Microbial Transformation of Arsenic and Organoarsenic Compounds in Anaerobic Environments
AuthorCortinas Lopez, Irail
AdvisorSierra-Alvarez, Maria R.
Field, James A.
Committee ChairSierra-Alvarez, Maria R.
MetadataShow full item record
PublisherThe University of Arizona.
RightsCopyright © is held by the author. Digital access to this material is made possible by the University Libraries, University of Arizona. Further transmission, reproduction or presentation (such as public display or performance) of protected items is prohibited except with permission of the author.
AbstractArsenic (As) is a common occurring environmental pollutant. The USEPA has a stricter regulation for arsenic in drinking water (10 ug/L). Small drinking water suppliers from regions with high arsenic backgrounds levels, will need to remove arsenic from drinking water in order to meet the new standard. The proposed treatment by the USEPA is the oxidation of arsenite (AsIII) to arsenate (AsV) followed by the adsorption onto metal oxides (e.g. granular ferrihydrite (GFH)). Large amounts of arsenic-bearing solid waste will be generated and disposed in municipal landfills based on EPA's recommendation. The alkaline and anaerobic conditions prevailing in mature landfills combined with the high content of organic matter and the microbial activity prevailing in landfill could play an important role in the biotransformation and mobilization of sorbed arsenic in landfills. The extensive use of organo arsenical compounds such as pesticides in agriculture has become an emerging source of arsenic contamination in the environment. Roxarsone (4-hydroxy-3-nitrophenylarsonic acid) is a compound supplemented in the poultry feed to enhance growth by controlling coccidian parasites. Chickens excrete the roxarsone without changes in its chemical structure. Land application of chicken manure in agricultural fields is a common practice. Approximately 900 metric tons of roxarsone is estimated to be released into environment in the U.S. annually. The environmental impact is significant when considering that these quantities of arsenic are spread onto relative small land areas in the direct vicinity of poultry houses. The aim of this study is to evaluate the role of anaerobic bioconversion on the fate and mobility of inorganic and organic arsenic compounds. The results taken as a whole suggest that arsenic in drinking water residuals is susceptible to enhanced mobilization due to anaerobic microbial activity, and therefore As mobilization should be expected in mature landfills. Roxarsone was readily biotransformed by a methanogenic consortium to its corresponding amino compound, 4-hydroxy-3-aminophenylarsonic acid (HAPA). A fraction of the HAPA went on to be converted to AsIII after long term incubations. Therefore, land application of roxarsone-containing wastes could potentially lead to the formation of more toxic and mobile forms of arsenic which will have negative impact on the environment.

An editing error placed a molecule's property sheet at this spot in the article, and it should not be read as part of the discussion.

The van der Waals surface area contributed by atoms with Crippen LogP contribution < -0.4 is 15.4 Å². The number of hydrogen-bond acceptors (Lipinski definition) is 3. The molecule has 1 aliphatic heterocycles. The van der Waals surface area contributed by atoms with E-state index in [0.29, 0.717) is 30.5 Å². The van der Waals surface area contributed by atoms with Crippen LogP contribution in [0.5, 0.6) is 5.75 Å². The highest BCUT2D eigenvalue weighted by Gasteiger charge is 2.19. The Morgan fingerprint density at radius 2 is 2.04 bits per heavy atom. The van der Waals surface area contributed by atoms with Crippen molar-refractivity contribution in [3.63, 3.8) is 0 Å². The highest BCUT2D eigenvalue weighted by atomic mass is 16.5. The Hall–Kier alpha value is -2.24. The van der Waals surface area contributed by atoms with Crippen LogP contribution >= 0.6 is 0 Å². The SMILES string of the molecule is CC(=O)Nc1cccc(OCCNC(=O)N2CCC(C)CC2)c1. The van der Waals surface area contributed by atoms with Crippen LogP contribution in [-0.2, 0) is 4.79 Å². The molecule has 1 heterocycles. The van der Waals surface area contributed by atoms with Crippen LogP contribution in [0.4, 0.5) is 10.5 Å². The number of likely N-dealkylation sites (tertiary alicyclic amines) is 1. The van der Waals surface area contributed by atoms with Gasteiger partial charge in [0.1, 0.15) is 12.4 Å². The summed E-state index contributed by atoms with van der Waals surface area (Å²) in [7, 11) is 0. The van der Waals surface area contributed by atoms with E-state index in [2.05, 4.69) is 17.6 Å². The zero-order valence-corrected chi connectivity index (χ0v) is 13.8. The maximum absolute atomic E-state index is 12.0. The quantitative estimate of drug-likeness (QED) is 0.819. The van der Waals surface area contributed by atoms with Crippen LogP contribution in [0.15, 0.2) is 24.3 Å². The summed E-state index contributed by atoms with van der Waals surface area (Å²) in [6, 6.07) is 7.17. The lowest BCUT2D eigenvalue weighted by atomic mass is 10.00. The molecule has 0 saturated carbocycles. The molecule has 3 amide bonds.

Degree ProgramEnvironmental Engineering